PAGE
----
With no runners on base-------Raise both hands above your head, call time, point to the pitcher and shout, "That's an illegal pitch, it is a ball to the batter".
Regarding a call of batter interference:
Left handed batter in the box, runner on 1B. Runner steals, batter swings at the pitch and misses. Immediately the catcher comes up to throw and the ball hits the bat after the batter completes his swing (Normal swing-no discernable action) The batter did not step out of the box, did not lean across the plate. It happened quickly. I realize that this is a “judgment” call whether intentional or unintentional-does not matter but in this case the ump called batter interference and the batter out returning the runner to 1B. I reviewed the rule book and assume rule 7-3-5 (c) was used.
My question is, would you ever have a situation where “no call” would be made in this instance (incidental) or do we have to make a call to protect the defense in this situation.
If the batter stays within his box and makes no effort or attempt to interfere with the catcher's throw back to the pitcher. You do NOT have interference. Especially given the scenario you presented. It was an ordinary swing and miss by the batter. If the batter, however, delayed his return of his bat after the forward thrust of the bat, now you have to use your judgment. Here is the simple thinking--------Was the batter doing everything he should be doing and needed to do in his role as a batter? Did both players have the right to occupy the same space at the same time? If the answer to these questions is YES, then you have nothing. The mechanic-------Signal safe and shout "We have nothing, we have nothing". The ball remains live and any runner can advance at his own peril. Now, however, your skill in handling situations will probably come into play------the defensive coach is coming out wanting the interference call.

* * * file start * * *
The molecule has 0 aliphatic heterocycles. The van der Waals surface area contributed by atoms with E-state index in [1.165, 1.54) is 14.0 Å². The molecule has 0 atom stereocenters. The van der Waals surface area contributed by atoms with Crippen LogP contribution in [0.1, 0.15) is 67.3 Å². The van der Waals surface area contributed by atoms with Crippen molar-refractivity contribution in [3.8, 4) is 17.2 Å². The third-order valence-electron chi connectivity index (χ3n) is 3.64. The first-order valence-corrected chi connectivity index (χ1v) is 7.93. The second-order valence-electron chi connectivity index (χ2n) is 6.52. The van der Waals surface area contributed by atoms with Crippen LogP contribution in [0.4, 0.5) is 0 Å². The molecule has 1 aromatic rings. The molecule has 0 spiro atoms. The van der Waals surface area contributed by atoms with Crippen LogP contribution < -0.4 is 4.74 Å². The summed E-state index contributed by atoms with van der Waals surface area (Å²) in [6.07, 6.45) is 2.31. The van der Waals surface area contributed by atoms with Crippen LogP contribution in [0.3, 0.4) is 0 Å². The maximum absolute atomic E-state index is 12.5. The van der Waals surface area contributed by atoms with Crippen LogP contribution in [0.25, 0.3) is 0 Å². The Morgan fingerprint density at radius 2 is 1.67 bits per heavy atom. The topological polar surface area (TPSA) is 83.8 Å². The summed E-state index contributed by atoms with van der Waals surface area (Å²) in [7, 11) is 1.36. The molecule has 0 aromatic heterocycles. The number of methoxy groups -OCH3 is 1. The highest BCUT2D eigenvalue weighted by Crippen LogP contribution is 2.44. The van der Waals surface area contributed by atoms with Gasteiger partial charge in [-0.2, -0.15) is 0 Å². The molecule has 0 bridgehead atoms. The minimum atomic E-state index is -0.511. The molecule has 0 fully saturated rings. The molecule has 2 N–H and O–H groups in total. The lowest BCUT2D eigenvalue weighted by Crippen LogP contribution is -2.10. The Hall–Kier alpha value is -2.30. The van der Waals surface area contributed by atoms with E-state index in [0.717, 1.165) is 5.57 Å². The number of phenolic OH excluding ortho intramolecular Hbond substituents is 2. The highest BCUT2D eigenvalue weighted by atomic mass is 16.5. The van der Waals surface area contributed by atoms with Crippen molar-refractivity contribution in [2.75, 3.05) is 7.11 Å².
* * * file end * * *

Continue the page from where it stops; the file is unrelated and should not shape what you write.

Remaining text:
My question is regarding coaches that want to sit outside the dugouts with buckets. There are some dugouts, like Cypress Park, where it is very hard for the coach to actually see the game. How do
we handle those situations? Also, if the head coach of the home team decides to make that area a dead ball area and the visiting coach agrees, can we let them?
Sometimes it seems unfair and even impractical. However, the rule from FHSAA this year is finally very clear. The answer is NO. They can stand pr sit in the doorway gate entrance of the dugout, but not OUTSIDE the dugout on buckets or chairs or standing. It is not only so that they avoid the possibility of interfering with the play. IT IS ALSO A SAFETY ISSUE. The coaches cannot agree on a ground rule that supersedes an FHSAA playing rule. Even when they agree to designate a dead ball area for a photographer, the umpires must decide if this is a safe location.
[Note from BCAA Booking Commissioner: We are to enforce the rules as they are written so let’s get the coaches in the dugouts where we can and if there isn't room, they must be extended toward the outfield on both sides and marked off. Coaches can't sit on buckets in front of the dugouts anywhere. They can sit on buckets in the entry way or stand there but no players in this area.]
Catcher is awaiting a throw from left field and is standing with his right foot in front of the plate toward the pitcher's mound and his left foot covering about three inches of the plate.
In this situation, there is no obstruction because the catcher is not denying access to the plate. There is no set amount of a base or the plate that the fielder must provide access to without possession of the ball, but common sense must prevail. So long as the runner does not have to alter his path to the base or plate, and no collision is imminent, access to the base or plate is not denied.